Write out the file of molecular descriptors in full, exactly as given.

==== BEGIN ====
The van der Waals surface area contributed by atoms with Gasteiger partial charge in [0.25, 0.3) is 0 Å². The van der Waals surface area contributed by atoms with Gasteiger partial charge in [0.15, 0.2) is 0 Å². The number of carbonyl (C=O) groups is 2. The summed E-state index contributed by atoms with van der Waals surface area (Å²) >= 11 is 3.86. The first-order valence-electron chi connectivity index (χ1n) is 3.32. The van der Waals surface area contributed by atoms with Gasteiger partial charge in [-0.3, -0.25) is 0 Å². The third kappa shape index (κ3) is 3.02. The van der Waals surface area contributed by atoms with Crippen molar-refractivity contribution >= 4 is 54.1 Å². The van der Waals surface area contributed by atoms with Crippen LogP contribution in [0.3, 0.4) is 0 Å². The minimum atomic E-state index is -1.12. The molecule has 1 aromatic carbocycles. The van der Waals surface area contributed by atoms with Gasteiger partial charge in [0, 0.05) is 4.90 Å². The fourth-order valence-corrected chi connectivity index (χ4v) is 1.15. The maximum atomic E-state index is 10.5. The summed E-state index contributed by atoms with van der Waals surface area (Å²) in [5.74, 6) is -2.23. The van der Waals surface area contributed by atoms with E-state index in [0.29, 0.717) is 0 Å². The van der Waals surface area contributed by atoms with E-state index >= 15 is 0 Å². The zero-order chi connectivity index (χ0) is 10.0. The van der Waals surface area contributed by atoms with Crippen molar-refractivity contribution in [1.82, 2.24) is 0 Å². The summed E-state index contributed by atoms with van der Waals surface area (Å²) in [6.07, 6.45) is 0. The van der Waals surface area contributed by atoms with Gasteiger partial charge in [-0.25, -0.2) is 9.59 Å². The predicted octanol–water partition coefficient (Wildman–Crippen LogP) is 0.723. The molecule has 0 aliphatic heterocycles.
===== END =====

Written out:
The van der Waals surface area contributed by atoms with Gasteiger partial charge in [0.25, 0.3) is 0 Å². The van der Waals surface area contributed by atoms with Gasteiger partial charge in [0.15, 0.2) is 0 Å². The number of carbonyl (C=O) groups is 2. The summed E-state index contributed by atoms with van der Waals surface area (Å²) >= 11 is 3.86. The first-order valence-electron chi connectivity index (χ1n) is 3.32. The van der Waals surface area contributed by atoms with Gasteiger partial charge in [-0.3, -0.25) is 0 Å². The third kappa shape index (κ3) is 3.02. The van der Waals surface area contributed by atoms with Crippen molar-refractivity contribution >= 4 is 54.1 Å². The van der Waals surface area contributed by atoms with Crippen LogP contribution in [0.3, 0.4) is 0 Å². The minimum atomic E-state index is -1.12. The molecule has 1 aromatic carbocycles. The van der Waals surface area contributed by atoms with Gasteiger partial charge in [0, 0.05) is 4.90 Å². The fourth-order valence-corrected chi connectivity index (χ4v) is 1.15. The maximum atomic E-state index is 10.5. The summed E-state index contributed by atoms with van der Waals surface area (Å²) in [5.74, 6) is -2.23. The van der Waals surface area contributed by atoms with E-state index in [0.29, 0.717) is 0 Å². The van der Waals surface area contributed by atoms with E-state index >= 15 is 0 Å². The zero-order chi connectivity index (χ0) is 10.0. The van der Waals surface area contributed by atoms with Crippen molar-refractivity contribution in [1.82, 2.24) is 0 Å². The summed E-state index contributed by atoms with van der Waals surface area (Å²) in [6.07, 6.45) is 0. The van der Waals surface area contributed by atoms with Gasteiger partial charge in [-0.25, -0.2) is 9.59 Å². The predicted octanol–water partition coefficient (Wildman–Crippen LogP) is 0.723. The molecule has 0 aliphatic heterocycles.